As a support you get to keep it interesting. Do you want to make the Ohmwrecker plays? Would a ZZ'Rot be able to set your team up to pressure objectives across the map? Is Michael "Bunny FuFuu" Kurylo on the other team and you need that Mikael's to save your beloved carries from that godlike aim? Supports don't really have to deal with any of that. "Well I need to crit this guy so let me get this item with the crit."

This is where I think supports get to have the most fun, and really choose how they impact the game. As for Sightstone, I'd say it's in a really good spot, where both smart ward placements, as well as clever pathing, have their different opportunities to shine and counteract each other. The removal of the raptor smite buff seems to be pretty well balanced by the addition of plants, but we'll have to see some professional level games to really tell where we've gone.

Another part of the same comment on Riot's post:

Feels good with 6.22 making items cheaper. Two quick fixes here and a control ward idea... Make Sightstone after a certain champion level gain another ward charge AND increase total green wards on map ex: At level 11, Sightstone has five wards and you can place a max of four on the map (scales with Ruby and Sightstone + Support item merged items). Maybe make the Merged item have an added benefit to the ward you've placed ex: I buy Eye of the Oasis, typically an item for Soraka. Maybe for X seconds, my placed ward provides a heal. Maybe a Tank Support who scales buys Ruby or Equinox gains a reduced damage aura around his wards? This makes support wards truly the most impactful, and will incentivize purchasing wards. With more wards available for a support, he can still ward for vision but also have a few pocket wards for fights. Also maybe a control ward gains more gold per ward killed after being placed? 30 gold + 10 gold per additional wards killed.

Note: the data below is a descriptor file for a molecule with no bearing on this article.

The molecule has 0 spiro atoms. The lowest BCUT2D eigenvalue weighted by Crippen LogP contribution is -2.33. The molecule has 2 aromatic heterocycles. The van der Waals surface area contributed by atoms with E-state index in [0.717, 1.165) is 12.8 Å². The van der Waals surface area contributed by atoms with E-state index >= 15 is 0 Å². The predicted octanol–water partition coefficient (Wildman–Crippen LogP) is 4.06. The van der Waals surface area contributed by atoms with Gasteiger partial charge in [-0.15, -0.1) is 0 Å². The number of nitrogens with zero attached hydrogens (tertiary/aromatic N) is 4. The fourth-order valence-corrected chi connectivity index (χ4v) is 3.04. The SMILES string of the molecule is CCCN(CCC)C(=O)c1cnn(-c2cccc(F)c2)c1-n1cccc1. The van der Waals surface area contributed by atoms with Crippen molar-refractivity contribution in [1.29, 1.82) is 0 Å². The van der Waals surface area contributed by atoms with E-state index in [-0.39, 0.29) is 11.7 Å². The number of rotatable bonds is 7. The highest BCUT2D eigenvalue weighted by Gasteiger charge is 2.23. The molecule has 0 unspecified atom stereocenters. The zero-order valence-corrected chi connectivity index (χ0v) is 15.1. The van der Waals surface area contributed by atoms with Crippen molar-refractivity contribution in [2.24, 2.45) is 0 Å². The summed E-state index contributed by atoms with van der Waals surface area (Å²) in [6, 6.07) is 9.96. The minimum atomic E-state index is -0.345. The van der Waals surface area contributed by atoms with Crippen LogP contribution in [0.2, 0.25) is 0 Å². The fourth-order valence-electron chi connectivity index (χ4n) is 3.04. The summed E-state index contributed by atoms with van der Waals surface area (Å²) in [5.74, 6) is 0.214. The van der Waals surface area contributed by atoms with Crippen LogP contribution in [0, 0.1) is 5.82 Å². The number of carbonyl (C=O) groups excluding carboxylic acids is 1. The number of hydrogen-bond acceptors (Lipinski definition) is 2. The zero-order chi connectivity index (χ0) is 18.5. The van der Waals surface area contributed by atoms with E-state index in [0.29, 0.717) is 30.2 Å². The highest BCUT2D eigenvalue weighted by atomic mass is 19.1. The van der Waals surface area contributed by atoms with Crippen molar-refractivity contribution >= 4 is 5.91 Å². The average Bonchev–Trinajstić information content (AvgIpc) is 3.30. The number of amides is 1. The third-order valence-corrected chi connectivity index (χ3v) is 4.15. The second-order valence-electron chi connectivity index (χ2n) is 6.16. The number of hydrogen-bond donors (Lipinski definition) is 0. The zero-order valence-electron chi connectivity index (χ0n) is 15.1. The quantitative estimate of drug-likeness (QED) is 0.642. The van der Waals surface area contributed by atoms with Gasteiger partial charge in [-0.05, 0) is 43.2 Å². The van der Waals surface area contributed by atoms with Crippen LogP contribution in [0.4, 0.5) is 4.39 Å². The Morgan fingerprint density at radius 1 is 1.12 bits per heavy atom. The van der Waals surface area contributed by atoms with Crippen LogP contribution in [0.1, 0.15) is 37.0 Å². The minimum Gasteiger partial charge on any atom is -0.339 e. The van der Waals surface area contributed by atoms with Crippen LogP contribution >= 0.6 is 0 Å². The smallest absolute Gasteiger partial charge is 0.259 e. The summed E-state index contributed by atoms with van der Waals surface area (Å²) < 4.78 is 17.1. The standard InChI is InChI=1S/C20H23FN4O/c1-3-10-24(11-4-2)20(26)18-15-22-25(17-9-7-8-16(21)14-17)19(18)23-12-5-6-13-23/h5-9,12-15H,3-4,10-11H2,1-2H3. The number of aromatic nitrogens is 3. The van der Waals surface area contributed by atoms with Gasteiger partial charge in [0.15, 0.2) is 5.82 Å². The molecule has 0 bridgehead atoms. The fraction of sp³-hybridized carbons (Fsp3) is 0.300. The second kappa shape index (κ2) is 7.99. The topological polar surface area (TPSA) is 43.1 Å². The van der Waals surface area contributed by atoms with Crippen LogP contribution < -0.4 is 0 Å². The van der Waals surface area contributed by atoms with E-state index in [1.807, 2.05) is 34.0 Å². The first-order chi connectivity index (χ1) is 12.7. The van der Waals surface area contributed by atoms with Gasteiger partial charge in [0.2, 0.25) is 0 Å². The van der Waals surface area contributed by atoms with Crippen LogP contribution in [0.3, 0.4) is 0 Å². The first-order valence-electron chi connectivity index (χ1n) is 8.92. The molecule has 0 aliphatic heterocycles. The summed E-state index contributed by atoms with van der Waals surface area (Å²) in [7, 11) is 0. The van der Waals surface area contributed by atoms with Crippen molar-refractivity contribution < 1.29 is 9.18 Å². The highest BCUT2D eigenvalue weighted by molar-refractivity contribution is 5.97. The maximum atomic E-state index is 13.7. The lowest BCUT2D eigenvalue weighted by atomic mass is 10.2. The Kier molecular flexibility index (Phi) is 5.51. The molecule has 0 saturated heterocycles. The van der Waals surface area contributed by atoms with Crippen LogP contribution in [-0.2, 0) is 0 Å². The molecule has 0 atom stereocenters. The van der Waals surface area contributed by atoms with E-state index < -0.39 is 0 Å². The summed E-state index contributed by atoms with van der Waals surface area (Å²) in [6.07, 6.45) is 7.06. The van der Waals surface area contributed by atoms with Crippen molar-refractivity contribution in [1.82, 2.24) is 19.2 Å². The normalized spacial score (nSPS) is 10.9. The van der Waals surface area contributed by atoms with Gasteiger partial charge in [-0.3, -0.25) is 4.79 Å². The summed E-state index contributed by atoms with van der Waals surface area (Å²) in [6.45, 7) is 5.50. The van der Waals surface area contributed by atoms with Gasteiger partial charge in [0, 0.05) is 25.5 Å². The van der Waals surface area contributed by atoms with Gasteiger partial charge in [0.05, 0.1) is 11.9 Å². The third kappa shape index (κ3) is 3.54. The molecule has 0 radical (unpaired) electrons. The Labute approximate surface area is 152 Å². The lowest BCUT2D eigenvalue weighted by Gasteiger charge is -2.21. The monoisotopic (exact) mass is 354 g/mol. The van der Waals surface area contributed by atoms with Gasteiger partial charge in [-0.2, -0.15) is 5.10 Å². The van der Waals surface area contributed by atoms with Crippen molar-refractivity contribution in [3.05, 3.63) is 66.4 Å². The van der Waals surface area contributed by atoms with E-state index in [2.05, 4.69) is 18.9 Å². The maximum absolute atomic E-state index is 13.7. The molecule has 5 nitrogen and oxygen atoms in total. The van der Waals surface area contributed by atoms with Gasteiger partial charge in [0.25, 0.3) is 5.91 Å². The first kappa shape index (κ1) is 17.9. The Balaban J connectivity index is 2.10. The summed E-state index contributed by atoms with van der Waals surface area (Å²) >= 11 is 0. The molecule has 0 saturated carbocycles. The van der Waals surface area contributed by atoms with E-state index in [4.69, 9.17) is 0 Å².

I'd say the best thing from this is the idea of Sighstone giving an extra ward on the map allowed at level 11. It's hard to say if this would be too much, but when you're getting split-pushed late game while Baron is alive, it's pretty hard to get your team proper ward coverage. While vision is a team effort, supports are still responsible for the majority of their team's vision, and with the change to allowing three control wards in your inventory (which I think was a good change that made that slot feel a lot better off in the late game), I've found it to be a bit too easy to shut down vision compared to maintaining it the mid-late game. Again, I think it will really take a bit more time for the effects of the three control wards and the vision plants to show where vision in general stands, but for now, it does seem like this would be a nice way to make supports feel better about that item slot in the late game.